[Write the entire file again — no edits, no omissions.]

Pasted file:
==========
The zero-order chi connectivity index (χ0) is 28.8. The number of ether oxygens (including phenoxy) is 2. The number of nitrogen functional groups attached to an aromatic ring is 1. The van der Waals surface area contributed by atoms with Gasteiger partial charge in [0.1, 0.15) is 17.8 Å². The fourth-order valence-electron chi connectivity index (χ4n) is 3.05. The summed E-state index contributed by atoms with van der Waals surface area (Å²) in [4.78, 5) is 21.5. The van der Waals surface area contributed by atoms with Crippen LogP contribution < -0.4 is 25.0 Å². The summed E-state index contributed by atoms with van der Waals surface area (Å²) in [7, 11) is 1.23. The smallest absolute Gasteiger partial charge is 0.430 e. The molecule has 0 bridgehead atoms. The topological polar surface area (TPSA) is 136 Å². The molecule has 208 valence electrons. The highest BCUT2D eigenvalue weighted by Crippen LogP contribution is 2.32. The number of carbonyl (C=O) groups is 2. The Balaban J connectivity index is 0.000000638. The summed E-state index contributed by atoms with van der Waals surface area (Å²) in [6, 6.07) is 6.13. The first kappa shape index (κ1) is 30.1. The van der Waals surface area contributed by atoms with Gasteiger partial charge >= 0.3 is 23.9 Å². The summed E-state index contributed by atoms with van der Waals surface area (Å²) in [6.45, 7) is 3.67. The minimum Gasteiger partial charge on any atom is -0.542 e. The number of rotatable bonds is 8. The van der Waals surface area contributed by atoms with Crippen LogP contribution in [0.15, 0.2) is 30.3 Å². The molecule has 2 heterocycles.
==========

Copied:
The zero-order chi connectivity index (χ0) is 28.8. The number of ether oxygens (including phenoxy) is 2. The number of nitrogen functional groups attached to an aromatic ring is 1. The van der Waals surface area contributed by atoms with Gasteiger partial charge in [0.1, 0.15) is 17.8 Å². The fourth-order valence-electron chi connectivity index (χ4n) is 3.05. The summed E-state index contributed by atoms with van der Waals surface area (Å²) in [4.78, 5) is 21.5. The van der Waals surface area contributed by atoms with Crippen LogP contribution < -0.4 is 25.0 Å². The summed E-state index contributed by atoms with van der Waals surface area (Å²) in [7, 11) is 1.23. The smallest absolute Gasteiger partial charge is 0.430 e. The molecule has 0 bridgehead atoms. The topological polar surface area (TPSA) is 136 Å². The molecule has 208 valence electrons. The highest BCUT2D eigenvalue weighted by Crippen LogP contribution is 2.32. The number of carbonyl (C=O) groups is 2. The Balaban J connectivity index is 0.000000638. The summed E-state index contributed by atoms with van der Waals surface area (Å²) in [6, 6.07) is 6.13. The first kappa shape index (κ1) is 30.1. The van der Waals surface area contributed by atoms with Gasteiger partial charge >= 0.3 is 23.9 Å². The summed E-state index contributed by atoms with van der Waals surface area (Å²) in [6.45, 7) is 3.67. The minimum Gasteiger partial charge on any atom is -0.542 e. The number of rotatable bonds is 8. The van der Waals surface area contributed by atoms with Crippen LogP contribution in [0.15, 0.2) is 30.3 Å². The molecule has 2 heterocycles.